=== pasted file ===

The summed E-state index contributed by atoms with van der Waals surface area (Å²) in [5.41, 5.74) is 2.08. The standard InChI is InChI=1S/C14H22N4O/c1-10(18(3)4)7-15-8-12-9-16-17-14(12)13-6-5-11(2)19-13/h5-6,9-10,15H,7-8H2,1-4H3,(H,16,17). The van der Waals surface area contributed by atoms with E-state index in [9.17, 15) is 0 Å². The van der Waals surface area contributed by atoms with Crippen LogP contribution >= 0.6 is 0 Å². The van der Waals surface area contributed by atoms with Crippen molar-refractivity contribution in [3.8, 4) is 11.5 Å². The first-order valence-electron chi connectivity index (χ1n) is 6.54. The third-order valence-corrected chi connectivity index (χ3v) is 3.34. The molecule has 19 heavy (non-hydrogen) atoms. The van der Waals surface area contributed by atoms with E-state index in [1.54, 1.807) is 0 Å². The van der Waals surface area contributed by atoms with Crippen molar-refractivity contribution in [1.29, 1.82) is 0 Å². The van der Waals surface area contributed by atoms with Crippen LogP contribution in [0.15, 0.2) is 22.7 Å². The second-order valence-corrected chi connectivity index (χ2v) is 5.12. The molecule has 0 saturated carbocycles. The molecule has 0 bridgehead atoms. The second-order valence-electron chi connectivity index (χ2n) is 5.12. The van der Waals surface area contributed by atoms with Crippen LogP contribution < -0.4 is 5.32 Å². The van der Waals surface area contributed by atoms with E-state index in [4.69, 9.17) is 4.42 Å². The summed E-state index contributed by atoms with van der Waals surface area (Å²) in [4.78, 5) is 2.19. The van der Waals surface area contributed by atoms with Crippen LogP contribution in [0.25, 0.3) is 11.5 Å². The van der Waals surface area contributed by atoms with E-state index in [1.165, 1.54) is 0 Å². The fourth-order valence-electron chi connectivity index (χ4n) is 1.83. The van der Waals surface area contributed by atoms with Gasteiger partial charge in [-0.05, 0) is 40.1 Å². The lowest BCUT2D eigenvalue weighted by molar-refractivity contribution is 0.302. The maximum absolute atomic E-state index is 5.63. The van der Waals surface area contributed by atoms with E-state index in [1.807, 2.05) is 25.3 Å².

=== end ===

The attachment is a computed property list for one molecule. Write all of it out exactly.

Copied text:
The summed E-state index contributed by atoms with van der Waals surface area (Å²) in [5.41, 5.74) is 2.08. The standard InChI is InChI=1S/C14H22N4O/c1-10(18(3)4)7-15-8-12-9-16-17-14(12)13-6-5-11(2)19-13/h5-6,9-10,15H,7-8H2,1-4H3,(H,16,17). The van der Waals surface area contributed by atoms with E-state index in [9.17, 15) is 0 Å². The van der Waals surface area contributed by atoms with Crippen LogP contribution >= 0.6 is 0 Å². The van der Waals surface area contributed by atoms with Crippen molar-refractivity contribution in [3.8, 4) is 11.5 Å². The first-order valence-electron chi connectivity index (χ1n) is 6.54. The third-order valence-corrected chi connectivity index (χ3v) is 3.34. The molecule has 19 heavy (non-hydrogen) atoms. The van der Waals surface area contributed by atoms with E-state index in [1.54, 1.807) is 0 Å². The van der Waals surface area contributed by atoms with Crippen molar-refractivity contribution in [1.29, 1.82) is 0 Å². The van der Waals surface area contributed by atoms with Crippen LogP contribution in [0.15, 0.2) is 22.7 Å². The second-order valence-corrected chi connectivity index (χ2v) is 5.12. The molecule has 0 saturated carbocycles. The molecule has 0 bridgehead atoms. The second-order valence-electron chi connectivity index (χ2n) is 5.12. The van der Waals surface area contributed by atoms with Crippen LogP contribution < -0.4 is 5.32 Å². The van der Waals surface area contributed by atoms with E-state index in [4.69, 9.17) is 4.42 Å². The summed E-state index contributed by atoms with van der Waals surface area (Å²) in [4.78, 5) is 2.19. The van der Waals surface area contributed by atoms with Crippen LogP contribution in [0.25, 0.3) is 11.5 Å². The van der Waals surface area contributed by atoms with E-state index in [1.165, 1.54) is 0 Å². The fourth-order valence-electron chi connectivity index (χ4n) is 1.83. The van der Waals surface area contributed by atoms with Gasteiger partial charge in [-0.05, 0) is 40.1 Å². The lowest BCUT2D eigenvalue weighted by molar-refractivity contribution is 0.302. The maximum absolute atomic E-state index is 5.63. The van der Waals surface area contributed by atoms with E-state index in [1.807, 2.05) is 25.3 Å².